When asked if she would be changing her last name to “Spearman”, Star said she wasn’t sure yet because she had never wanted to get married until she met, her now husband, Joah Spearman. When Star met the co-founder and CEO of The Neighborhood (which will take the place of Style X during SXSW this year), the two hit it off and quickly married in a low-key courthouse ceremony just months later. “I don’t get most of this being married stuff short of that it’s awesome to be with someone I love so much,” Star says.
If you’ve ever met Star, then it shouldn’t come as a huge shock that she would choose to do something as conventional as getting married, in an unconventional way. From the first time I stepped foot in her former retail store, I knew the owner of this space had a unique style different from most Austinites. Dog & Pony, which Star opened up after moving to Austin about 2 and a half years ago, stocked different brands from all over the world, including many from New York where she had previously lived for 5 years. Star’s style can most definitely be called “eclectic” as she was born in South Korea, has lived in the U.S., and studied fashion design in Milan. She has an eye for unique clothing items, and she herself wears them well alongside her signature edgy black eyeliner and bouncy voluminous hair that looks like something out of a L’Oreal hair commercial.
Located in West Campus, Star’s store Dog & Pony quickly became a favorite of UT fashion students, and Star has became like a mentor to these students. University Fashion Group member Tyler Neal says “She was always there as someone we could seek advice from, or just talk to. She was never above helping us or coming to University Fashion Group meetings to share wisdom.” In fact, Star ultimately decided to close the retail side of Dog & Pony so that she could focus more on the creative aspects of her business by working with young fashion designers and photographers. In September Star re-launched Dog & Pony as a “Creative Fashion Space with the goal of providing an open and aesthetic creative environment in which artists can realize fashion related projects.” Dog & Pony is currently available for rent as an event space, photo studio, or more.
More photos and a Q&A with this stylish Austinite…
Q&A with Star:
Eclectic. It really runs the gamut depending on how I feel. I don’t spend much time shopping anymore, so I tend to pick stuff up through work and the people I meet. Your closet starts to coalesce around your taste after a while, patterns and preferences emerge, and dressing then becomes an exercise in different ways to put them together. This works better with an organized closet. To be more prosaic, my closet is about 50% black, 30% neutrals, 20% prints + crazy things.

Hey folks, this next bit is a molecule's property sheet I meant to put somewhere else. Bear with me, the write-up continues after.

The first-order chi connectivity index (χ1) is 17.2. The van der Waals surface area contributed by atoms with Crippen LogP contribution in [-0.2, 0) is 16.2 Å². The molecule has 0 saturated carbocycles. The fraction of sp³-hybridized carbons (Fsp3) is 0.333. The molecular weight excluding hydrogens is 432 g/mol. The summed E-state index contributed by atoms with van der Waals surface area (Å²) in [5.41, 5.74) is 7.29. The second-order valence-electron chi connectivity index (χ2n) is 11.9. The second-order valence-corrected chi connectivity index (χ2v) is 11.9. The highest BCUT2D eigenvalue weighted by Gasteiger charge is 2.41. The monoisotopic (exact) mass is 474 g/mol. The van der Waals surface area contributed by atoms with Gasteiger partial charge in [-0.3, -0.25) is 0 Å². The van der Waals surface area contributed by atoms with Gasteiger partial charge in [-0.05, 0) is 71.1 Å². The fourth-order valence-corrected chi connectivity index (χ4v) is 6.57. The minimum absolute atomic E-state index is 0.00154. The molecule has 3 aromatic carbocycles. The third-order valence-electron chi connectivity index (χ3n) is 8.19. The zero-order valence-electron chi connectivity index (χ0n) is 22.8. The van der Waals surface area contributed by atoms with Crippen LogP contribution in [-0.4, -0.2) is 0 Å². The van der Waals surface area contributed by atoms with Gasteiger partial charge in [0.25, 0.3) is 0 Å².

Where are you from originally and how do you think, if at all, it has influenced your personal style?
South Korea, I attended three years of school there. It’s a very appearance and trend-based culture, and it must have been my first conscious introduction to clothing and it’s social implications. I wore a uniform for half a year of middle school before moving back to the States, and it’s an interesting thing how you can manipulate a school uniform, intended as a homogenizing tool, into communicating different things about yourself. People find a way.
Have you always been interested in fashion? What were your other interests growing up?
I wasn’t very interested in clothing as a child, instead I read a lot of books.
Any embarrassing style moments from your past you wish you could take back?
Every teenage outfit, probably… I tried.
What’s your favorite thing about the fashion scene in Austin?
It’s changing and growing so much alongside the city, and that’s always a good time to be involved in an industry. There are a lot of great young creatives to collaborate with, and with Austin being so affordable to live in, it allows for a lot of creative output to happen.
What’s your least favorite thing about the fashion scene in Austin?
That it’s still growing. One aspect is that I think Austin doesn’t know yet what to do with the great creative energy it generates. It’s something I wonder about for our business a lot, how to contribute and make ourselves part of that process, and to use that energy productively. But I also tend to think that some things just take time- I was in Austin briefly 7 years ago, and already fashion here is very different.
What’s your go-to accessory?
I’m consistent with my jewelry, I’m very picky about it. These days I wear religiously: a Delfina Delettrez hand ring that all I cracked all the red enamel off of, and two geometric bangles- one by Species by the Thousand, and another I picked up in Delft during my last visit to The Netherlands. I also have a necklace from my mom I wear when I need a little boost, I have the sense it protects me- it’s the only thing I own that I’ve imbued with talismanic powers.
What is the fashion piece that you have had in your closet the longest? Why?
I can’t pinpoint one special piece, but they’re the things I’ve kept from my time in Milan. I didn’t really understand how to shop for quality and longevity before then. I still treasure a lot of my finds from the Senigallia Market, a Saturday flea market that happens weekly on the Naviligo River. Living in a palazzo with 9 other friends that went to the same school, it was a weekly obsession, sometimes race, to go and hunt for treasure. Example: a vintage gold chain Versace belt I paid a woman 5 euros for- it’s beautiful.
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